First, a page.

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Industries & Professions /
Help Desk Representatives
It is the responsibility of a help desk representative to assist users of a company's online services with computer- and service-related issues. These specialists are faced with the task of simplifying technical issues for users of the company's services and, ultimately, for ensuring the satisfaction of every user who is having enough trouble to call for help. In large businesses, there might be enough need for online services help to warrant the creation of an internal support group for that purpose. Internal help desk representatives help users from their own company with online services. External help desk representatives offer aid to the company's customers.
Whether representatives are internal or external, they usually provide assistance over the phone. A customer or user experiencing a problem will call the representative for help. The person who initially takes the phone call, usually called a call routing specialist, will try to determine the general nature and importance of the customer's problem by asking a number of questions. The person in this job must determine the severity and type of the customer's problem and decide on the best department or individual to handle the call. In most departments, the telephone systems allow for the placement of the call into a queue so that callers will wait on hold until a representative is available to handle their call.
The job of the help desk representative is to pinpoint the exact nature of the customer's problem and then go about helping the customer to fix the problem, or at least determine a course of action to follow the phone call. This work can be very difficult for a number of reasons. The customer may be upset and unable to describe clearly what the problem is, which can hinder the problem-solving process. The help desk representative will need patience and understanding to deal with the customer's frustration and to communicate effectively with the customer. A typical day in the life of a help desk representative is hectic, with phones constantly ringing and technicians working hard to help customers with their issues and requests. The job is often stressful and challenging.
Help desk representatives speak with customers over the phone and are usually unable to see the customer's computer screen. Those who work internally, however, may be able to access users' computers and solve the problem, even from remote locations. To understand the problem, the representative must first ask detailed questions. Some help desks develop scripts to aid the representatives in quickly categorizing and isolating the nature of the problem; other situations may require the representative to use his or her analytical skills and experience to get to the solution.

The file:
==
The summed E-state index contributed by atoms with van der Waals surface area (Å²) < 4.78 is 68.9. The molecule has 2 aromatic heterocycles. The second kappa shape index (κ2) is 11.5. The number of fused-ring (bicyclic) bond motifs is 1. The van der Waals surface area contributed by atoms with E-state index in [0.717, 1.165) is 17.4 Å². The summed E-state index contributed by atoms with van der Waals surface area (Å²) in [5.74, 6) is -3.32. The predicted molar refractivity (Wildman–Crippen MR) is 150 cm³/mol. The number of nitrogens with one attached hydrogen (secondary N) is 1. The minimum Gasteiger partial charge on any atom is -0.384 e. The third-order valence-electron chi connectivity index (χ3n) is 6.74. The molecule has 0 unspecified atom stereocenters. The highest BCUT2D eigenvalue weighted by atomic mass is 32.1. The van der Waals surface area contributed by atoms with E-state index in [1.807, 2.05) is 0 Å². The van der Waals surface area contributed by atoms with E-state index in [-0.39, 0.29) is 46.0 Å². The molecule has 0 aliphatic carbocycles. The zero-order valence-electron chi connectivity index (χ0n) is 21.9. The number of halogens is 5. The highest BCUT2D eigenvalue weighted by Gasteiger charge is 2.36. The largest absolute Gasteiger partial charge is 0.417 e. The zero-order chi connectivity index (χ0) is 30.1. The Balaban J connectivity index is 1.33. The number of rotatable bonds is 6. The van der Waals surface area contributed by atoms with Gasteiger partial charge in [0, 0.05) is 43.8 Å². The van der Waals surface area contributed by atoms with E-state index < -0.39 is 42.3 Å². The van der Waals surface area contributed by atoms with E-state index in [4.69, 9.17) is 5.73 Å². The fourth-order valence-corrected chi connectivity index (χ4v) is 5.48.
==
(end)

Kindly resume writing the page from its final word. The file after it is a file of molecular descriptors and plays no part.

Some help desk departments have different levels of support based on the expertise required to solve a problem. In these cases, customers may initially speak with a level one support specialist or representative, who has general, less specialized technical experience. If these specialists are able to isolate the problem to a particular area but unable to solve it, they may refer the customer to a level two support specialist or representative who works with that particular area. These representatives have greater knowledge and experience with a few areas of expertise and are more qualified to handle complicated issues.
Help desk managers typically oversee the work of help desk representatives as well as work on technical issues themselves. Their managerial duties may include training new employees, reviewing representatives' work, and meeting with other company department heads to keep up with new developments and company goals. Almost all help desk departments make recordings of the phone calls they receive asking for help. Managers may use these recordings when training new employees and for monitoring the effectiveness of their current employees.
Response time is another critical factor in evaluating the effectiveness of help desk departments. At more sophisticated departments, computers track the amount of time a customer waits before speaking to a representative, the number of customers who give up waiting before their call is answered, and the amount of time the customer spends with a representative. The statistics may be tracked for each employee to be used in evaluating job performance. Many help desk departments relay the average hold time data to their customers who are waiting on hold to give them an idea of how much time they will have to wait.
In addition to their telephone support services, most help desk departments offer the option of having questions answered by e-mail. There may be help desk representatives dedicated to answering the e-mail questions, or it may simply be the occasional duty of all representatives to help with this task.
In high-tech businesses, customers may also be given the option of receiving online support. This type of support will usually be accomplished through a special Web site where the customer will engage in a live chat session with a help desk representative. Naturally, this option assumes that the customer is still able to connect and use the online services. Online support has the advantage of allowing the representative to handle several customers at once.
At some companies, customers may need the option of receiving support 24 hours a day, seven days a week. At these companies the help desk typically will be run in three eight-hour shifts per day.